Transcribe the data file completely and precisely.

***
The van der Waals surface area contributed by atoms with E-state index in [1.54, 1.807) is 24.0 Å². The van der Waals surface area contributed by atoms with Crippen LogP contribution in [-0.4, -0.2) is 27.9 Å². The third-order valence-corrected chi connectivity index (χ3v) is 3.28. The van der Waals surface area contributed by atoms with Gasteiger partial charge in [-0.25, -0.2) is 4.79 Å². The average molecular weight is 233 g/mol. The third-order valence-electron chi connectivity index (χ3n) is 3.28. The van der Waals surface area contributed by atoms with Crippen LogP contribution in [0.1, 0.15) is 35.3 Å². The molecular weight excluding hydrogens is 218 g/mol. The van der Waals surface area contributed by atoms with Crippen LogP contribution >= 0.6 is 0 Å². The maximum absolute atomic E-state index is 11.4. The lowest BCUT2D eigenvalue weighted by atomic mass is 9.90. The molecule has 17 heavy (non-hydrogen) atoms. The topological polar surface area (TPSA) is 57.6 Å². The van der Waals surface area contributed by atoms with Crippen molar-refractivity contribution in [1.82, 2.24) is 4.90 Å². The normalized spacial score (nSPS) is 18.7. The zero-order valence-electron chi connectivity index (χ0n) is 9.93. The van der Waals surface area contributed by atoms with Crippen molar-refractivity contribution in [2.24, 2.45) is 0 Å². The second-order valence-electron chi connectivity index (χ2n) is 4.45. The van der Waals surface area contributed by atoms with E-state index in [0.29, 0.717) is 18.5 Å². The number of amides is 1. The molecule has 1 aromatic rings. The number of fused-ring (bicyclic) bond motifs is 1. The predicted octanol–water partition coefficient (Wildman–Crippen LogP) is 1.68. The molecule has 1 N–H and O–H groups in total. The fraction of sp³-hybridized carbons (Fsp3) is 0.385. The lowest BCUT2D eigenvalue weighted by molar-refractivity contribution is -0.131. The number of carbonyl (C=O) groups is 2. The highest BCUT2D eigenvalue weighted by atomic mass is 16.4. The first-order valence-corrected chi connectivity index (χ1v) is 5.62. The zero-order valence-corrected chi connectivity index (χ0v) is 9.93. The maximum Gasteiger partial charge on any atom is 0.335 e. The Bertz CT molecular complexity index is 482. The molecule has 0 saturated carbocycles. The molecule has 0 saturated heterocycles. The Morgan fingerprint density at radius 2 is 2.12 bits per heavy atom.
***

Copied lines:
The van der Waals surface area contributed by atoms with E-state index in [1.54, 1.807) is 24.0 Å². The van der Waals surface area contributed by atoms with Crippen LogP contribution in [-0.4, -0.2) is 27.9 Å². The third-order valence-corrected chi connectivity index (χ3v) is 3.28. The van der Waals surface area contributed by atoms with Gasteiger partial charge in [-0.25, -0.2) is 4.79 Å². The average molecular weight is 233 g/mol. The third-order valence-electron chi connectivity index (χ3n) is 3.28. The van der Waals surface area contributed by atoms with Crippen LogP contribution in [0.1, 0.15) is 35.3 Å². The molecular weight excluding hydrogens is 218 g/mol. The van der Waals surface area contributed by atoms with Crippen LogP contribution >= 0.6 is 0 Å². The maximum absolute atomic E-state index is 11.4. The lowest BCUT2D eigenvalue weighted by atomic mass is 9.90. The molecule has 17 heavy (non-hydrogen) atoms. The topological polar surface area (TPSA) is 57.6 Å². The van der Waals surface area contributed by atoms with Crippen molar-refractivity contribution in [1.82, 2.24) is 4.90 Å². The normalized spacial score (nSPS) is 18.7. The zero-order valence-electron chi connectivity index (χ0n) is 9.93. The van der Waals surface area contributed by atoms with Crippen molar-refractivity contribution in [2.24, 2.45) is 0 Å². The second-order valence-electron chi connectivity index (χ2n) is 4.45. The van der Waals surface area contributed by atoms with E-state index in [0.29, 0.717) is 18.5 Å². The number of amides is 1. The molecule has 1 aromatic rings. The number of fused-ring (bicyclic) bond motifs is 1. The predicted octanol–water partition coefficient (Wildman–Crippen LogP) is 1.68. The molecule has 1 N–H and O–H groups in total. The fraction of sp³-hybridized carbons (Fsp3) is 0.385. The lowest BCUT2D eigenvalue weighted by molar-refractivity contribution is -0.131. The number of carbonyl (C=O) groups is 2. The highest BCUT2D eigenvalue weighted by atomic mass is 16.4. The first-order valence-corrected chi connectivity index (χ1v) is 5.62. The zero-order valence-corrected chi connectivity index (χ0v) is 9.93. The maximum Gasteiger partial charge on any atom is 0.335 e. The Bertz CT molecular complexity index is 482. The molecule has 0 saturated carbocycles. The molecule has 0 saturated heterocycles. The Morgan fingerprint density at radius 2 is 2.12 bits per heavy atom.